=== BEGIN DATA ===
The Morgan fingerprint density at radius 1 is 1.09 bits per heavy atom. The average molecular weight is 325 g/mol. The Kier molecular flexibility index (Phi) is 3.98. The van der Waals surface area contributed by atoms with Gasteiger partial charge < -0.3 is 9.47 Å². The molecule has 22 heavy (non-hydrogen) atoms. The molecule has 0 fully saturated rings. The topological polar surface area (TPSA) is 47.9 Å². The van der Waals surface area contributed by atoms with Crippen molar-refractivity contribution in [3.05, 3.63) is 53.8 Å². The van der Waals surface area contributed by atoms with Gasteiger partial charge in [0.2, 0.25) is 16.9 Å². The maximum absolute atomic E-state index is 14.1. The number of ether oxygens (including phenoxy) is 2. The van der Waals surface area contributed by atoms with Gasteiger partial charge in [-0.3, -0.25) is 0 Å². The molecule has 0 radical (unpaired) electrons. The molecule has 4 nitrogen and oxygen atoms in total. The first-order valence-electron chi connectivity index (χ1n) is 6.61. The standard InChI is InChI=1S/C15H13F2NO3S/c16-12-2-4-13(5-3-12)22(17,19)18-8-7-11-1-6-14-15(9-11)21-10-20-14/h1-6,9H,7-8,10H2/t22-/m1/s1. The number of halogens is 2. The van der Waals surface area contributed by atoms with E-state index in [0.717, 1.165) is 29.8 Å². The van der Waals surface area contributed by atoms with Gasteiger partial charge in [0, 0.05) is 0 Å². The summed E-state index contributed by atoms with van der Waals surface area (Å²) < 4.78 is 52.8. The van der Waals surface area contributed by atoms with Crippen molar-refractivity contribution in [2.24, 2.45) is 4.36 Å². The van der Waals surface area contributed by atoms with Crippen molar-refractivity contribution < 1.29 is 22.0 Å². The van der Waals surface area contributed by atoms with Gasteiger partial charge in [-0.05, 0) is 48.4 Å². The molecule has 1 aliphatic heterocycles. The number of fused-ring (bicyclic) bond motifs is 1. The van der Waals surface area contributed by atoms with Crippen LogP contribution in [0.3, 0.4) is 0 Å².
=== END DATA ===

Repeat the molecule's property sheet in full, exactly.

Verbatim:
The Morgan fingerprint density at radius 1 is 1.09 bits per heavy atom. The average molecular weight is 325 g/mol. The Kier molecular flexibility index (Phi) is 3.98. The van der Waals surface area contributed by atoms with Gasteiger partial charge < -0.3 is 9.47 Å². The molecule has 22 heavy (non-hydrogen) atoms. The molecule has 0 fully saturated rings. The topological polar surface area (TPSA) is 47.9 Å². The van der Waals surface area contributed by atoms with Crippen molar-refractivity contribution in [3.05, 3.63) is 53.8 Å². The van der Waals surface area contributed by atoms with Gasteiger partial charge in [0.2, 0.25) is 16.9 Å². The maximum absolute atomic E-state index is 14.1. The number of ether oxygens (including phenoxy) is 2. The van der Waals surface area contributed by atoms with Gasteiger partial charge in [-0.3, -0.25) is 0 Å². The molecule has 0 radical (unpaired) electrons. The molecule has 4 nitrogen and oxygen atoms in total. The first-order valence-electron chi connectivity index (χ1n) is 6.61. The standard InChI is InChI=1S/C15H13F2NO3S/c16-12-2-4-13(5-3-12)22(17,19)18-8-7-11-1-6-14-15(9-11)21-10-20-14/h1-6,9H,7-8,10H2/t22-/m1/s1. The number of halogens is 2. The van der Waals surface area contributed by atoms with E-state index in [0.717, 1.165) is 29.8 Å². The van der Waals surface area contributed by atoms with Gasteiger partial charge in [0, 0.05) is 0 Å². The summed E-state index contributed by atoms with van der Waals surface area (Å²) < 4.78 is 52.8. The van der Waals surface area contributed by atoms with Crippen molar-refractivity contribution in [2.24, 2.45) is 4.36 Å². The van der Waals surface area contributed by atoms with Crippen molar-refractivity contribution < 1.29 is 22.0 Å². The van der Waals surface area contributed by atoms with Gasteiger partial charge in [-0.05, 0) is 48.4 Å². The molecule has 1 aliphatic heterocycles. The number of fused-ring (bicyclic) bond motifs is 1. The van der Waals surface area contributed by atoms with Crippen LogP contribution in [0.3, 0.4) is 0 Å².